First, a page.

My name is Maew. I was born in Taunggyi but I grew up in Meung Pan (Shan State). I have been in Thailand since I was five years old. There are totally three members in my family consisting of my eldest sister, my elder brother, and I, the youngest. We do not have our beloved parents nowadays.
My eldest sister works in Chiang Rai and she works quite hard because she has her own child and has to take care of her family as well. I live with my sister and help her work during my free time to earn some money to use at the university. I want to earn as much money as I can to save and use while I am studying.
When I was young, I had to live at the orphanage called House of Hope in order to study because my father died when I was young and my mother did not have enough money to send me to school.
My mother worked very hard when she was alive because we had to apply for a Thai identity card and it required a lot of money. Then I wanted to go to school and my mother wanted to let me study more. My mother decided to send me to House of Hope and so I left my mother when I was five years old. I missed my mother and cried almost every day when I first arrived at the orphanage, but no one knew that. I loved my mother and wanted to stay with her, but I wanted to study higher too, so I had to be patient and keep on going on.
While at House of Hope, my friends and I had the opportunity to go to school in a village in Mae Hong Son. The school made me see that this world is not fair. When my friends and I went to the school I saw some children go to school with their parents—some of them walked, some of them rode a bike, and some of the parents drove their children to school. But there was a big group lined up to walk to school together every day. They had no parents to walk or send them to school. They were the children from House of Hope.
- Age: 24
- Ethnicity: Shan
- Country: Myanmar
School & Program
- Maejo University
- Bachelor’s, English
- 4th Year in Program
Goals & Dreams
- Gradate and find a good job so that she can support her family
- Become a teacher
- Loan Amount: $8,500
- Amount Left To Fund: $5,200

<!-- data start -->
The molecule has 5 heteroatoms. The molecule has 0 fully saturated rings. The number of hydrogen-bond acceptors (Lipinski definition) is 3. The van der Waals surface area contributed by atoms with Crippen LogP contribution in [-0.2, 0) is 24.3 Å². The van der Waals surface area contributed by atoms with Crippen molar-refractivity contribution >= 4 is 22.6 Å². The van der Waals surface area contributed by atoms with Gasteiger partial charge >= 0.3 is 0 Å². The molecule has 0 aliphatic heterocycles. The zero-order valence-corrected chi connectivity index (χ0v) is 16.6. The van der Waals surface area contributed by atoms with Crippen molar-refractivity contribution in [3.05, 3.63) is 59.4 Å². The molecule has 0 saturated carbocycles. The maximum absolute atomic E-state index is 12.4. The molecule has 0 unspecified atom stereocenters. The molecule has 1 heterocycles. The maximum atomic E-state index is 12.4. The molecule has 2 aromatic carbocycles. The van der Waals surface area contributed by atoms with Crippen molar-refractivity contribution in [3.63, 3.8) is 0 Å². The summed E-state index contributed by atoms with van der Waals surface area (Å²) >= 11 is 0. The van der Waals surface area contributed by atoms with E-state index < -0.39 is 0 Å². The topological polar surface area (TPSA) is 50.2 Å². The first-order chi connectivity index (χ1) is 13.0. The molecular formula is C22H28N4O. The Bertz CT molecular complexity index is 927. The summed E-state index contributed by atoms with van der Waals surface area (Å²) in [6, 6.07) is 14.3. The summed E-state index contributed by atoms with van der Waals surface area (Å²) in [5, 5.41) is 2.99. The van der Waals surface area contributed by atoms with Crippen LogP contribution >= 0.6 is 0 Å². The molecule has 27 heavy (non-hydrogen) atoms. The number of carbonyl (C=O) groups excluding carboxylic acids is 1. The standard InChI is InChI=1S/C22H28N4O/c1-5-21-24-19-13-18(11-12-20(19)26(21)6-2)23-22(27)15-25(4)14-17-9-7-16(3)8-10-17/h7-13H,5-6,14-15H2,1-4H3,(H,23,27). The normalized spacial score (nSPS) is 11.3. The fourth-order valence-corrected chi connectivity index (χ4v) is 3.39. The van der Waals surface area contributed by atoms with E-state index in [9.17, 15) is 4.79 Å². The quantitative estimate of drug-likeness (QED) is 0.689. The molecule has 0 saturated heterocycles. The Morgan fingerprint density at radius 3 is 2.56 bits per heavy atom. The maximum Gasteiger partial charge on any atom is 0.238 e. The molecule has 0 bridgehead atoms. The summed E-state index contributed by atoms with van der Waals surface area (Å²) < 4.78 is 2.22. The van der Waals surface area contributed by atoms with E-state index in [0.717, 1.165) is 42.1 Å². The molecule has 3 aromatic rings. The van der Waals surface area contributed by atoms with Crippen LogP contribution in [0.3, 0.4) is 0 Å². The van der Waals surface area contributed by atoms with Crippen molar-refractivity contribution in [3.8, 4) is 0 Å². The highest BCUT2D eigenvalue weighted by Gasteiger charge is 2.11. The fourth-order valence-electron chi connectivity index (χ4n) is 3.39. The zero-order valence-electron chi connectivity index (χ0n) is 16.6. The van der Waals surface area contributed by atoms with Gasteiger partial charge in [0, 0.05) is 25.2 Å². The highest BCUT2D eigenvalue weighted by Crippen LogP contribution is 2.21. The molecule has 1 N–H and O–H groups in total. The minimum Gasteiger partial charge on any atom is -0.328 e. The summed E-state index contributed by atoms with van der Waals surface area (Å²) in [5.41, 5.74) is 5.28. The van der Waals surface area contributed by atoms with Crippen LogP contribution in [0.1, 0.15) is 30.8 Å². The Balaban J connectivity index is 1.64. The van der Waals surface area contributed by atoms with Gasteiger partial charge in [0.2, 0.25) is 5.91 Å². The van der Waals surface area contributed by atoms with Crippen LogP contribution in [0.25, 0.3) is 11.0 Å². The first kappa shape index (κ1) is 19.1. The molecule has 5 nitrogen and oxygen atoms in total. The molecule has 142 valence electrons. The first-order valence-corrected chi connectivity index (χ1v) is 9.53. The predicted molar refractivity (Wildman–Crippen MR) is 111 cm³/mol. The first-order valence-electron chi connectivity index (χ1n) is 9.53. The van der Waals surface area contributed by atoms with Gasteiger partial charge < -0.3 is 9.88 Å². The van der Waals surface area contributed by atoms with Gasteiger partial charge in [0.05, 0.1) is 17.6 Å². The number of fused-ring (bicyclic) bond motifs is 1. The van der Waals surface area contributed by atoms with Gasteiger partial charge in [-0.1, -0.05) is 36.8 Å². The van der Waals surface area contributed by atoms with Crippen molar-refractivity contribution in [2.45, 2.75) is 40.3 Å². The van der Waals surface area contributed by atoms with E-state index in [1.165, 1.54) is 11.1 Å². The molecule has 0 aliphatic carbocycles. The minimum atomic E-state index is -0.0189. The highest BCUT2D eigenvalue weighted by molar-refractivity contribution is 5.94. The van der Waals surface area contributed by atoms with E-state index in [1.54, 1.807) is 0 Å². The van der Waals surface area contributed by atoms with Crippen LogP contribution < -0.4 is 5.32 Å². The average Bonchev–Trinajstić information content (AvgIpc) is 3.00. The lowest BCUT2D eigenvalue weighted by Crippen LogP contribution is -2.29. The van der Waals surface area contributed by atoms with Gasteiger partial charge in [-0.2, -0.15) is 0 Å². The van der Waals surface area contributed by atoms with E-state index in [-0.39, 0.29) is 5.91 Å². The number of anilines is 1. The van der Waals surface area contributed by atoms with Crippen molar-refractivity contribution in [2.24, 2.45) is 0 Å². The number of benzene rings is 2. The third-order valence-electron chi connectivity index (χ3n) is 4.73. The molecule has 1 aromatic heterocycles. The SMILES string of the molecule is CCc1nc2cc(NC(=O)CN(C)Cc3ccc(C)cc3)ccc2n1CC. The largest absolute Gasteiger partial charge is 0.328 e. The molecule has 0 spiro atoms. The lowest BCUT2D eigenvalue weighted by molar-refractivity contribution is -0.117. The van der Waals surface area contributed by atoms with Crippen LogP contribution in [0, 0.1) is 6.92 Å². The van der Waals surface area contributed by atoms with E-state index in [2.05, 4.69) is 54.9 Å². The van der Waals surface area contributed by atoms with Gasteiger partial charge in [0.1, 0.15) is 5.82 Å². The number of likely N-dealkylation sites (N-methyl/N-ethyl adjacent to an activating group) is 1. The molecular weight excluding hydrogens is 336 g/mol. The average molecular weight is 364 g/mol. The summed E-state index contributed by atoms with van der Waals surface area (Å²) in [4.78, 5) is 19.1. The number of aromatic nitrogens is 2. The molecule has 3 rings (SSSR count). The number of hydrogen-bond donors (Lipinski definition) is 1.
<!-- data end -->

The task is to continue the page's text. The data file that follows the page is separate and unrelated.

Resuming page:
- Contract Duration: 14 years
- Status: Prefunded by Zomia
Maew, in her own words
Sometimes I felt hurt, but I think what I got from House of Hope was good enough. House of Hope gave a great opportunity for many children. We could go to school, had clothes to wear and good food to eat, and most importantly, the staffers loved us like their own children. Then I started to be happy. Because of limited funding, House of Hope could not support every poor child. Some poor children do not have opportunities like me. I wanted everyone to have equal rights. Everyone should have the same rights but I know it is impossible. I learned intently to finish grade 9.
After that, because my mother was getting old, I decided to leave House of Hope and stay with my mother, and my sister sent me to a school in a village near Chiang Mai. My elder sister supported me for the school fees and other expenses until I finished high school.
Studying for a higher degree is my ambition and will enable me to find a better job in the future and take care of my family. I really want to be a teacher. I love teaching. When I was in the village, I helped teach young children in the village in the evening. I was happy to help them. It made me proud of myself that I could spend my free time doing good things and I was happy to see their happiness. However, to be a good teacher and teach others well, I need to gain more knowledge and study for a higher degree so that I will be able to share the opportunity to others as I used to receive.
Written by Maew with editing assistance from Zomia’s volunteer editors.
“I really want to be a teacher. I love teaching. When I was in the village, I helped teach young children in the evening. I was happy to help them. It made me proud to spend my free time doing good things and I was happy to see their happiness.”